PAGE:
By Sam Levin Thu., Mar. 8 2012 at 5:05 PM
Add this to the list of grievances activists throughout the city have with the New York Police Department.
And today, activists are rallying around another policing policy that they say is unfairly targeting minorities and outer borough residents: arresting students in public schools.
Last month, the New York Civil Liberties Union spoke out about new data from the city’s Department of Education that reveals that school discipline practices are disproportionately impacting students of color and students in the Bronx.
Today, a South Bronx parent advocacy group called the New Settlement Parent Action Committee is rallying at 4 p.m. at the steps of the Bronx Borough President’s office with students, teachers, electeds, and other advocates to protest these policies in light of recent data. They are calling on the city’s Dept. of Education to implement alternative practices to suspensions, expulsions, and arrests — which they say unfairly hit minorities and do little to actually solve issues of school safety.
The alarming stats that the organization sent to Runnin’ Scared today come from the Student Safety Act data for the period of October 1st to December 31st of 2011. During that period, there were 279 school-based arrests citywide, which the advocates said equals more than five per day. Of those arrests, 74.9% were male students, and perhaps of greatest concern, 93.5% were black and Hispanic students. Additionally, special education students accounted for 31.4% of the arrests. Only 2.9% of the total were white students.
Advocates also noted that the Bronx has the highest percentage of student arrests, at 23%, and students being issued summons to appear in court at 45.1%.
Runnin’ Scared spoke on the phone this morning with one of the rally organizers to hear about the group’s frustrations with the NYPD and the DOE.
"We really need to highlight what’s going on in the Bronx and the state of criminalizing students," said Julia Allen, lead organizer with the New Settlement Parent Action Committee. "Is arresting students gonna make schools safer? Is suspending students gonna make schools safer? Are metal detectors gonna make schools safer?"
Activists are targeting what they call the "school-to-prison pipeline," which they say pushes students out of schools and directly into the criminal justice system.
Allen said she sees this regularly when she goes with parents to criminal court in the Bronx. "It’s all black and brown students between the ages of 14 and 21 — they are just being funneled into the system," she said.
Her organization is calling on the city to prioritize positive programs and policies that focus on behavior intervention and disciplinary alternatives to the overly punitive measures that are in place today. She cited examples of conflict mediation programs, better training in teacher management, and giving schools and principals more direct oversight in safety matters. The NYPD took over school safety in 1998, but the department is not equipped to handle the challenges of student discipline, she said.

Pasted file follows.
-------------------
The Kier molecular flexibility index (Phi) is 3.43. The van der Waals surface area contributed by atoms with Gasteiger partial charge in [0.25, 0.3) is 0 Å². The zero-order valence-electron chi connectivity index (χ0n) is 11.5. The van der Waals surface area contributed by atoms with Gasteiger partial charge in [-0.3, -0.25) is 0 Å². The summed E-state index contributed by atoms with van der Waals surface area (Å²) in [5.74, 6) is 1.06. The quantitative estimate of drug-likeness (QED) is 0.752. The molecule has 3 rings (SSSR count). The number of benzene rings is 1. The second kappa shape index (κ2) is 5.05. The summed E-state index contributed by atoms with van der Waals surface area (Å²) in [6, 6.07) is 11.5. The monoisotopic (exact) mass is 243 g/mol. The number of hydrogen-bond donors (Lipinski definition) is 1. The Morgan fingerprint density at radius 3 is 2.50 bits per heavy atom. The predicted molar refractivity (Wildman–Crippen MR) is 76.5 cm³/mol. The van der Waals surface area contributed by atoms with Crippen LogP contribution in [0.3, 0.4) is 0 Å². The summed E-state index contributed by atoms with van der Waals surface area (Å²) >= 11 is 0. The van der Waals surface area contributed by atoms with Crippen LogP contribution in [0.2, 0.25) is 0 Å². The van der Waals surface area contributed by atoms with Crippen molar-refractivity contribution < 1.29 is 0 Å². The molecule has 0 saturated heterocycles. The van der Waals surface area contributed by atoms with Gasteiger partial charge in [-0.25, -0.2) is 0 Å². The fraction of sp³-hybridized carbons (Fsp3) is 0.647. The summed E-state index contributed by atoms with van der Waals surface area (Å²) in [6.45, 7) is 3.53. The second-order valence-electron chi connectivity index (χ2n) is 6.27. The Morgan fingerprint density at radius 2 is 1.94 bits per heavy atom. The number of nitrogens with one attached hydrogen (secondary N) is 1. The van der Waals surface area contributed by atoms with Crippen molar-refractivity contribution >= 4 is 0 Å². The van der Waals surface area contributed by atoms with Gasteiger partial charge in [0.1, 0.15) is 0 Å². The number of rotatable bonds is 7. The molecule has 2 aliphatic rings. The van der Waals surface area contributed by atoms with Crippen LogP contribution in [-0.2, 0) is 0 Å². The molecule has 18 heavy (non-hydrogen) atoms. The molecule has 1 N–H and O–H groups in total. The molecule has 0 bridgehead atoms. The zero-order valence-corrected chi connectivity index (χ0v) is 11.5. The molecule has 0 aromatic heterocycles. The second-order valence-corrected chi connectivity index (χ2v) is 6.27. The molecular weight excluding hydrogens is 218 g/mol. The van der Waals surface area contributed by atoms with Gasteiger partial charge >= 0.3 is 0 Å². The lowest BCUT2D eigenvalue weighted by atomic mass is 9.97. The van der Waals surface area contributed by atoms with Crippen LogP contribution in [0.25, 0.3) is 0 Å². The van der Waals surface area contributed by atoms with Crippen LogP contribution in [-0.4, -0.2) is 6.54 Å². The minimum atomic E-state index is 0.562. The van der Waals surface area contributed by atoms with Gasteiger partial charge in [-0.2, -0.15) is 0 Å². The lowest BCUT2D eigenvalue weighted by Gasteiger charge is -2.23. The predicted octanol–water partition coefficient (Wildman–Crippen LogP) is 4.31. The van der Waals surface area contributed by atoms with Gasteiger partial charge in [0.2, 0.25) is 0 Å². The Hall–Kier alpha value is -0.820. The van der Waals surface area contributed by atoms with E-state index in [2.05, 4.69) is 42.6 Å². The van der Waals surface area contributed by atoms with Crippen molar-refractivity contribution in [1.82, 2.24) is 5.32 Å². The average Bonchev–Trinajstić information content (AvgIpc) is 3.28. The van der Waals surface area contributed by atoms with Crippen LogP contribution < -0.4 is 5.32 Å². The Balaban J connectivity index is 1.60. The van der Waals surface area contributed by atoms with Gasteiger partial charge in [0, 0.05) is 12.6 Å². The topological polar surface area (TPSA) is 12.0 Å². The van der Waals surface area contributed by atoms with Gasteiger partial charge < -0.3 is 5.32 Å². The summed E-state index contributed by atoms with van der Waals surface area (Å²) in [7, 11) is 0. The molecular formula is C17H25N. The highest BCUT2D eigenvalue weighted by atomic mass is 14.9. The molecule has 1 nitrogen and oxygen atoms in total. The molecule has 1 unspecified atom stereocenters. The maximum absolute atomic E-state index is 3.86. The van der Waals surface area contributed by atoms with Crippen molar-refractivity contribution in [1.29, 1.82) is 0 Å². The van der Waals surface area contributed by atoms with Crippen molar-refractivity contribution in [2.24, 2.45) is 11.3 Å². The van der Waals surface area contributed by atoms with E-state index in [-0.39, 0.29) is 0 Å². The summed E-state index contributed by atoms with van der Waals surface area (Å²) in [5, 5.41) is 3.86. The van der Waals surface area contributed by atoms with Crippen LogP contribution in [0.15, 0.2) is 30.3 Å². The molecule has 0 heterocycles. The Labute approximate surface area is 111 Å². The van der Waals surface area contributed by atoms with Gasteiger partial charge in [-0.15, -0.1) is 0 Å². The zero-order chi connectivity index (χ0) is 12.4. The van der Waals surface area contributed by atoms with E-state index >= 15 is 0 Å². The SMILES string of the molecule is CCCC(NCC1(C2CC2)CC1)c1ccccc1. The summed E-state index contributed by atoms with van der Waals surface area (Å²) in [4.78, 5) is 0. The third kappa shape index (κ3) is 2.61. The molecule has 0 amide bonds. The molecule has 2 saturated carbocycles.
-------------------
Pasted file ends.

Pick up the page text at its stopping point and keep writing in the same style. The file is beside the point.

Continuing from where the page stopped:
The organization is also rallying around legislation that would give more funding to these kinds of alternative programs as well as anti-handcuffing legislation (to stop things like this from happening). Allen said she would additionally like to the city host an oversight hearing on school-based arrests.
With the NYPD in charge, there is little accountability and transparency, Allen said. "The DOE points its finger at the NYPD and the NYPD points its finger at the DOE. You really can’t find anyone who will answer." (Case in point: Runnin’ Scared reached out to DOE officials this afternoon for response; they referred us to the NYPD’s public information office, who has not yet gotten back to us. We’ll update if we hear back).
This problem is not unique to New York City. This week, national data came out that showed that black students, especially boys, face harsher discipline in public schools.
For this reason, New York City needs to be a leader, Allen said. "[Mayor] Bloomberg really sets a tone. If he changes things here, it could have an…effect in other places."
NYPD spokesman Paul Browne told Runnin’ Scared last month that it is inappropriate to talk about the number of arrests without referring to the number of crimes. He wrote in an email at the time, "There were 801 felonies in the schools last year, compared to 1,577 in 2001 before the current administration took office. That 50 percent reduction in serious crime was made through the good work of dedicated School Safety Officers and Police Officers. Schools are kept safe by their ongoing efforts.
School safety is an important issue that parents care about, Allen said. But the department needs policies that are effective and address the larger problems at hand.
"We are interested in what works," she said, "And this is not working."